14 September 2013

The Lowland

This review first appeared in The Asian Review of Books.

It is one of those Biblical stories—two brothers, so similar and still so different, connected by a bond that survives separation and devastation. Easily one of the year’s most anticipated novels, The Lowland by Jhumpa Lahiri, recently long-listed for the Man Booker Prize 2013, is a sweeping family saga, not unlike her earlier novel, yet still vastly different.

Subhash and Udayan Mitra are brothers and best friends growing up in Calcutta around the time of Indian Independence. But they find themselves drawn apart by differing ideology. Udayan’s Communist sympathies align him with the Naxalbari movement of the 1960s, while Subhash, less given to such political fervour, moves away to a tranquil life of academia in a quiet corner of the United States. But tragedy in Udayan’s life leads Subhash to be inextricably connected to his brother’s impassive wife, Gowri, in ways he could never have foreseen. When Udayan is brutally murdered in the lowlands outside their family home in Calcutta, Subhash breaks ties with his family and marries his brother’s pregnant widow. Back in the USA, Gowri and Subhash attempt to make a family with the daughter that Gowri now gives birth to. The ties of parenthood bind her more to her uncle-turned-stepfather than to her own mother, and she is not to know of her true parentage until much later. Meanwhile, Gowri is tormented by the dark secrets of her life with Udayan, and finds it difficult to break free of his hold on her. Across continents and coasts, the book comes full circle in its final bend, with a surge of warm-hearted aspiration.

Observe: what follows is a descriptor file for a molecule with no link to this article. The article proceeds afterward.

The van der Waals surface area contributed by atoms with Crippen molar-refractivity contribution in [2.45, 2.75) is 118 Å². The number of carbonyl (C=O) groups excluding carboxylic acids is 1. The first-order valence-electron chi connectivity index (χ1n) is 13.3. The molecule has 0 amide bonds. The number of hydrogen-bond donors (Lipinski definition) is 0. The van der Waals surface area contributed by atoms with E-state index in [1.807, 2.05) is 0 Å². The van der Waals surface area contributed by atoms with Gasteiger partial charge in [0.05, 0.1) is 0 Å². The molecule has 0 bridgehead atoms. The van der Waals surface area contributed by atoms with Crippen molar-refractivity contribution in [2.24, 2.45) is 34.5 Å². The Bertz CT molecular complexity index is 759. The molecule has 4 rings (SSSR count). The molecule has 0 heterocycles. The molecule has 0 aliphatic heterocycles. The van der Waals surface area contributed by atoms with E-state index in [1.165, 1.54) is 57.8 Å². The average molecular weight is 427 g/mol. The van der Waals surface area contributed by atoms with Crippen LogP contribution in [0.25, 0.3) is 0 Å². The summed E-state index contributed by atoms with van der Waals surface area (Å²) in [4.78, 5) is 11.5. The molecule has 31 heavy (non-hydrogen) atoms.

Lahiri’s most endearing characters have always been her quiet, thoughtful men. In The Lowland, Subhash Mitra, like Ashoke Ganguli of The Namesake, forms the introspective centre of the story. But Gowri, the woman who infiltrates his life in so many ways, becomes the real talking point very soon; her decisions, written at first as cold, unfeeling choices, shape the plot and its most lingering moments with pensive dolour. She is most at home in solitude, habitually locking herself up with books and research, seeking out the reticent spaces that give her peace.
 
Between Subhash and Gowri, who are as fire and ice, grows a chasm that is never quite bridged, but is slowly filled and deepened by the hope of a new generation. This, really, is the magic of Lahiri: always, from the slumped heart of sorrow and pain grows the prospect of silent, unexpected joy, and it changes our way of reading her.
 
In the years that the novel spans, a family grows and matures and lives are altered heavily by the revolutions that take the world by its throat. This, though, is a tale that studies the impact of individual choices, a psychologically perceptive and even-handed record of a tumultuous era. It is almost a series of nuanced portraits of men and women torn apart by their differences, yoked together by their vulnerabilities. It is closest to her most recent collection, Unaccustomed Earth, in its haunting, visceral depiction of human relationships and the poignant aftershocks of grief.